This course is intended to provide key elements of the development of sociology as a discipline to students with previous introductory knowledge. More specifically, students will explore the contributions of major classical theorists, such as Marx, Weber and Durkheim. They will use their sociological imagination to dive more in-depth into core sociological concepts such as critical thinking, structure/agency, social contracts, social classes, power, race/ethnicity, etc. They will also learn to question the epistemological construction of the discipline and how the production of knowledge is also socially constructed. The integrative framework of this course makes a coherent whole to give students a solid knowledge and experience of the development of sociological thought.
The “Making-of” a discipline:
What is sociology? This fundamental question often remains complex to answer. You may have experienced it while trying to explain your major and its use to family and friends. Often, sociology is depicted as the art of using “sociological imagination” to see the world from a critical lens. Sometimes, it is narrowed down to an aggregate of theories, updated as more or less relevant to the “social world” by classical and contemporary authors and often dismissed by students as a very soporific approach to the discipline!
For others, sociology is the empirical study of social facts, using quantitative or qualitative methodology. Last but not least, some choose sociology as their major because at some point in their student life, the project carried by sociology resonated in their ears and they thought: “Yes, it speaks to me, my reality and the way I see the world and I feel I can learn from it; to be a better professional or just a better person.” These people are in the right spot! “Sociology” truly is about human beings and how they frame social reality through time.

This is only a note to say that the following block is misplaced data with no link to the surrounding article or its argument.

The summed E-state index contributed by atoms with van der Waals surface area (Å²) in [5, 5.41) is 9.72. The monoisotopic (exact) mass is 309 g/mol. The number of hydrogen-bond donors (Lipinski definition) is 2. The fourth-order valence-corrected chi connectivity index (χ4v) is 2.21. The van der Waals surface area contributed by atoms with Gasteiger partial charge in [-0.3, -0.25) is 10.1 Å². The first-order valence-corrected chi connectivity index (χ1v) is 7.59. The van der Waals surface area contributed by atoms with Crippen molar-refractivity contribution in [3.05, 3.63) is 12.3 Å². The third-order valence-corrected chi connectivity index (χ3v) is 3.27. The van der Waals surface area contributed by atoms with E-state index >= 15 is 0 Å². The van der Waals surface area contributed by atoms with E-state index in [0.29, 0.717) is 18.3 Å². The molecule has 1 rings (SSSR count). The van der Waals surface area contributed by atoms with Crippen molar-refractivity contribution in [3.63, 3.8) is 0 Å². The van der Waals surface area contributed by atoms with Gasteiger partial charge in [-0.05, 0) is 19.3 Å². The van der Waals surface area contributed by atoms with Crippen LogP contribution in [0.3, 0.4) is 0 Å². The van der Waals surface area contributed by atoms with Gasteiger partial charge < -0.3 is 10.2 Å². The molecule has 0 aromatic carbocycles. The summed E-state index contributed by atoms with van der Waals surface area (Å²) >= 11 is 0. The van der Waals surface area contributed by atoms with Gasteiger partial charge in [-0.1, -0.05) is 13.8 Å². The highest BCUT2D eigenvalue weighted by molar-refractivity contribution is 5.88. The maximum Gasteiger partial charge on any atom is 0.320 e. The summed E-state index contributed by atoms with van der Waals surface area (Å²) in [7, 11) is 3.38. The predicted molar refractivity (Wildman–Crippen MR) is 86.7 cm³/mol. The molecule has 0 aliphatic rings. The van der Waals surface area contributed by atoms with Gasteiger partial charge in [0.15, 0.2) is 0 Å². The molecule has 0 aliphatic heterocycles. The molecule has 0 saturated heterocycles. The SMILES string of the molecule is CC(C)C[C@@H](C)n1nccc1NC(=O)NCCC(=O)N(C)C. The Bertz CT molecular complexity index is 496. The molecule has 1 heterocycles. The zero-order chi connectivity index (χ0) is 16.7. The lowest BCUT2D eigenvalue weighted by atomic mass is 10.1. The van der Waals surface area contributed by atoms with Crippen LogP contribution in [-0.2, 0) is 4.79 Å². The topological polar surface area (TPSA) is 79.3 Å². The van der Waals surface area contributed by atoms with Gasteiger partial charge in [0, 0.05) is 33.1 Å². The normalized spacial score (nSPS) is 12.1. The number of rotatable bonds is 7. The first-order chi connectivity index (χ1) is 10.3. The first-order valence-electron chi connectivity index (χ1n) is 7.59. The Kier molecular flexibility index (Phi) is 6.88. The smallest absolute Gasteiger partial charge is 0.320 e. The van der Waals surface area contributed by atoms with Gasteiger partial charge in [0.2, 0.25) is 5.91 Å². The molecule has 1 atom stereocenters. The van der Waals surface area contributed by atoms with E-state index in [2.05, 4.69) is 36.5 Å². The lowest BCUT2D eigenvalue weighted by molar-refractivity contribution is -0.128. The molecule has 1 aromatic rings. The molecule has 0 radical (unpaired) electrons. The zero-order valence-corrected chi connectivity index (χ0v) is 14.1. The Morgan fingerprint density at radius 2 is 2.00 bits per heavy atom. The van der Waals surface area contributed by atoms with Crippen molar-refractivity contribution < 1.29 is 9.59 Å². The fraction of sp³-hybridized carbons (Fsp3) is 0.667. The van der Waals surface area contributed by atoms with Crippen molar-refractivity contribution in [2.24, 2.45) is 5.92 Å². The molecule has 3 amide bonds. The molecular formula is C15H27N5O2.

Undertaking the journey to understand the development of sociological thoughts is undertaking a journey through time, not as a chronological recall of facts, but to better “feel” the conditions that led such or such author to be concerned with such and such question. Why is Marx remembered as a revolutionary and not for his theory of human nature and creative labor? Why was Durkheim so concerned about social cohesion? Is August Comte really the “founder” of sociology? Why are all these authors mostly White men? These cannot simply be answered by looking at their contributions but through understanding the context in which these authors lived. Yes, sociology can be understood as a juxtaposition of facts, theories and methods, but that would be narrowing down our discipline to an instrumentalist toolbox. Sociology is about understanding our Species Being in inter/action. It was created as a particular framework to see the world from the observation of social historical conditions. But it should be questioned and ceaselessly reinvented to maintain its core ideal around critical thinking and social change! Hence, what I am going to ask from you in this class is to “de-center” yourself. Try to forget what you think you know and board the train to understand these people and their thoughts from a deeper level so YOU can become a better thinker.
This course can be applied toward:
SOC 100 (General Sociology) or SOC 105 (Social Problems).
Textbooks and Materials
Readings will be indicated on Canvas prior to the semester.